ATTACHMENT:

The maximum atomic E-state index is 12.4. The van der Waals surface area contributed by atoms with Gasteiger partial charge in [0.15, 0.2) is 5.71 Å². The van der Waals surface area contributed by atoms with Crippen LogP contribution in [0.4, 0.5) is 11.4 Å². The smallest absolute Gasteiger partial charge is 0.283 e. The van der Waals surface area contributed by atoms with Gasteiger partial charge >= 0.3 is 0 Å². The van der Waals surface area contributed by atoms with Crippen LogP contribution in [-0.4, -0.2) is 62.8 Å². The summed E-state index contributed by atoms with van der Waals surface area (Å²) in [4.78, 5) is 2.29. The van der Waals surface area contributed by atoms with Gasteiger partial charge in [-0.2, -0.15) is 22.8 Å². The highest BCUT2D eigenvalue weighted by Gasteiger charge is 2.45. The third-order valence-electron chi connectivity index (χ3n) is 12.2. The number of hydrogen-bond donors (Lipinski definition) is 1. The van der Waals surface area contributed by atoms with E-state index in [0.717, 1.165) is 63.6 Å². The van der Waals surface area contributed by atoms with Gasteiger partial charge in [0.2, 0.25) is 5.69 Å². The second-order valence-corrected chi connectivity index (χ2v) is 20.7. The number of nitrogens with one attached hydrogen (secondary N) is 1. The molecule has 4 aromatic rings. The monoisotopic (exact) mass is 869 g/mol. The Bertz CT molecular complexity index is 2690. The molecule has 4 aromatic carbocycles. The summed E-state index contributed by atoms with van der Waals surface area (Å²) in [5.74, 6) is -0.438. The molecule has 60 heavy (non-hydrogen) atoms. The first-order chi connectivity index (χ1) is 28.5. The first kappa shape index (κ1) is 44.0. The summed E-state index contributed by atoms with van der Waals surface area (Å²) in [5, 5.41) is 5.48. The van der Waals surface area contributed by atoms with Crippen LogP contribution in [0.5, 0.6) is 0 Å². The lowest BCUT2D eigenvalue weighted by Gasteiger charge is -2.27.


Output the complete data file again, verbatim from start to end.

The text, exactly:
The maximum atomic E-state index is 12.4. The van der Waals surface area contributed by atoms with Gasteiger partial charge in [0.15, 0.2) is 5.71 Å². The van der Waals surface area contributed by atoms with Crippen LogP contribution in [0.4, 0.5) is 11.4 Å². The smallest absolute Gasteiger partial charge is 0.283 e. The van der Waals surface area contributed by atoms with Gasteiger partial charge >= 0.3 is 0 Å². The van der Waals surface area contributed by atoms with Crippen LogP contribution in [-0.4, -0.2) is 62.8 Å². The summed E-state index contributed by atoms with van der Waals surface area (Å²) in [4.78, 5) is 2.29. The van der Waals surface area contributed by atoms with Gasteiger partial charge in [-0.2, -0.15) is 22.8 Å². The highest BCUT2D eigenvalue weighted by Gasteiger charge is 2.45. The third-order valence-electron chi connectivity index (χ3n) is 12.2. The number of hydrogen-bond donors (Lipinski definition) is 1. The van der Waals surface area contributed by atoms with E-state index in [0.717, 1.165) is 63.6 Å². The van der Waals surface area contributed by atoms with Gasteiger partial charge in [0.2, 0.25) is 5.69 Å². The second-order valence-corrected chi connectivity index (χ2v) is 20.7. The number of nitrogens with one attached hydrogen (secondary N) is 1. The molecule has 4 aromatic rings. The monoisotopic (exact) mass is 869 g/mol. The Bertz CT molecular complexity index is 2690. The molecule has 4 aromatic carbocycles. The summed E-state index contributed by atoms with van der Waals surface area (Å²) in [5.74, 6) is -0.438. The molecule has 60 heavy (non-hydrogen) atoms. The first-order chi connectivity index (χ1) is 28.5. The first kappa shape index (κ1) is 44.0. The summed E-state index contributed by atoms with van der Waals surface area (Å²) in [5, 5.41) is 5.48. The van der Waals surface area contributed by atoms with Crippen LogP contribution in [0.5, 0.6) is 0 Å². The lowest BCUT2D eigenvalue weighted by Gasteiger charge is -2.27.